Tuesday, December 13, 2011

Two Faces of Love Part B: I Love You Phillip Morris

Steven Russell is a small town cop and happy with his job, wife, daughter and lifestyle until a series of life changing events assail him and he becomes flamboyantly gay. There's a problem: being outwardly out is costly. It's not a choice of the heart or central nervous system but one of personal taste, credit-card bloating personal taste. Falling back on his knowledge of policing, he becomes a pretty good conman. But, as the persistent other lesson of this film goes, if you do the crime....

In prison he meets the Phillip of the title (lest you should think the movie was about an adoration of big tobacco) and the pair fall hopelessly in love. Well, not so hopelessly. Phillip brings to the amorous table the conscience that Steven has long abandoned as the luxury of the honest. This is the film. Steven's love getting him into worse scrapes and Phillip getting increasingly implicated as Steven's lack of conscience opens to an increasingly wider void until he seemingly is incapable of distinguishing the love that motivated him from the thrill of the con.

This story stands or falls on how much you as a viewer are prepared to forgive Steven his trespasses. You will be asked to do a lot more forgiving than Phillip. Can you? Well, you decide. The light sheen that the movie maintains over the action and its moral crises needs a performance that bridges levity and gravity. Ok, so you get that with Jim Carrey in the kind of effortless performance that always has the public of funny men falling to their knees in tribute. Hey, the wacky guy can play it straight.

Carrey has, of course, already done this a few times (most successfully in Eternal Sunshine of the Spotless Mind) so no one should be too surprised. But here he really is impressive as he must bear the movie's through some turbulent passages, holding back on the goofiness here, letting the frown spread there. And he does. So why is this film not better than ok?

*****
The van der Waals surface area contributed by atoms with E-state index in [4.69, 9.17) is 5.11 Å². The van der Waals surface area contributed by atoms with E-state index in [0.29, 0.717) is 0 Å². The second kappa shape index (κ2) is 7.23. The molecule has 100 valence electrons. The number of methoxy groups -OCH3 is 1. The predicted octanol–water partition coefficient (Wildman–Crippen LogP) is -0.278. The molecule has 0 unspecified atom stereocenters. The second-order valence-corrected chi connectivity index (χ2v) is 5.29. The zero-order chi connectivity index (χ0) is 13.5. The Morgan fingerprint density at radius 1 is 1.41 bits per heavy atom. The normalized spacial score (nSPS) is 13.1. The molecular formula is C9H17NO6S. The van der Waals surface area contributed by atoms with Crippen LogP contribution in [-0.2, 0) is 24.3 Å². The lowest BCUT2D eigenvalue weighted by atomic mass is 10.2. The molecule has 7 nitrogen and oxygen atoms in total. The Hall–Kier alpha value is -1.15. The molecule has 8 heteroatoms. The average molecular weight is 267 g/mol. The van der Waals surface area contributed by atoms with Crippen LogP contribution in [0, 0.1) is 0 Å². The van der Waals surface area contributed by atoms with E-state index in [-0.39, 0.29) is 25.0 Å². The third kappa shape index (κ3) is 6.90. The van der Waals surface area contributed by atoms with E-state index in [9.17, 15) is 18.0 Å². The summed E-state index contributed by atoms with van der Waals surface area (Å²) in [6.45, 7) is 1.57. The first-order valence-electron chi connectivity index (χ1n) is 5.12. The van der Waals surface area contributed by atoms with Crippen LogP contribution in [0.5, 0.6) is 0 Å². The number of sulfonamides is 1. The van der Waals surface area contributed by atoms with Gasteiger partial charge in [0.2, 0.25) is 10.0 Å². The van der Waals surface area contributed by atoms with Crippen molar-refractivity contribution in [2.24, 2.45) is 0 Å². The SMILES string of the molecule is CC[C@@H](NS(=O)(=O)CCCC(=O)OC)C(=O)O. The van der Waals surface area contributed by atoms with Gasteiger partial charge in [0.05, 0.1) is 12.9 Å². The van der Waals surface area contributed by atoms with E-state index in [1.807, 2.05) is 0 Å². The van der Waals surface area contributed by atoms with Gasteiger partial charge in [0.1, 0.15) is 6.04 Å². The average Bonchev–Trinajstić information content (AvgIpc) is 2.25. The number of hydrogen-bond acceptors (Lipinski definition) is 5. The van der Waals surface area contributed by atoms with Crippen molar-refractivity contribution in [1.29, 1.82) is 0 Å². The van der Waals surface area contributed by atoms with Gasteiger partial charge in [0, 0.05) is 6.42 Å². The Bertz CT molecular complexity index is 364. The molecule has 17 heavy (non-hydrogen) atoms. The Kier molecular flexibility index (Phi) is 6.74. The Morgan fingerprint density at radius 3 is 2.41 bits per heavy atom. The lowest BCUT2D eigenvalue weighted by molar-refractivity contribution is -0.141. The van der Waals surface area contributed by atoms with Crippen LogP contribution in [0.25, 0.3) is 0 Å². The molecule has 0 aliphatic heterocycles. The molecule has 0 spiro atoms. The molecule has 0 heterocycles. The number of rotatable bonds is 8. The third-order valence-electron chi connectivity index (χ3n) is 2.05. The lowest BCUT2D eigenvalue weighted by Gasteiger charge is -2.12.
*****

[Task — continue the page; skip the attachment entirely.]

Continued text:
As I see it, the problem lies in the perfection of the portrayal. We get so truly convinced that Steven Russell is losing himself behind his endless series of ruses that he sacrifices the self that we might love the way Phillip did. In very short time we have lost touch with him but the often elaborate machinations he designs are no substitute.

A mistake is made early on when Steven uses his influence in prison to fulfil a wish uttered by Phillip. The solution is humourlessly violent but is played for laughs anyway. It's not Carrey's fault but the writing and direction. It's a fault that leads to further ill-judged setups that should be either shenanigans or serious moral dilemmas but are always presented as loveable capers.

For once I can't blame an ego-bound movie star for wanting to act like an actor. Robin Williams has ruined how many movies with his apparent insistence on his directors' indulgence? Jennifer Jason Leigh's career stiffed early on when her quest for truth in movie acting fashioned some truly repellent characters whose place at the centre of their narratives killed each film in turn. Adam Sandler did Punch Drunk Love but then went back to being Adam Sandler.

Carrey has shown he can act and his goofy face-pulling days seem dim and distant now. If only he could find the director he needs (as well as Michel Gondry). Love might well find a way but there's none lost here between me and the screen.

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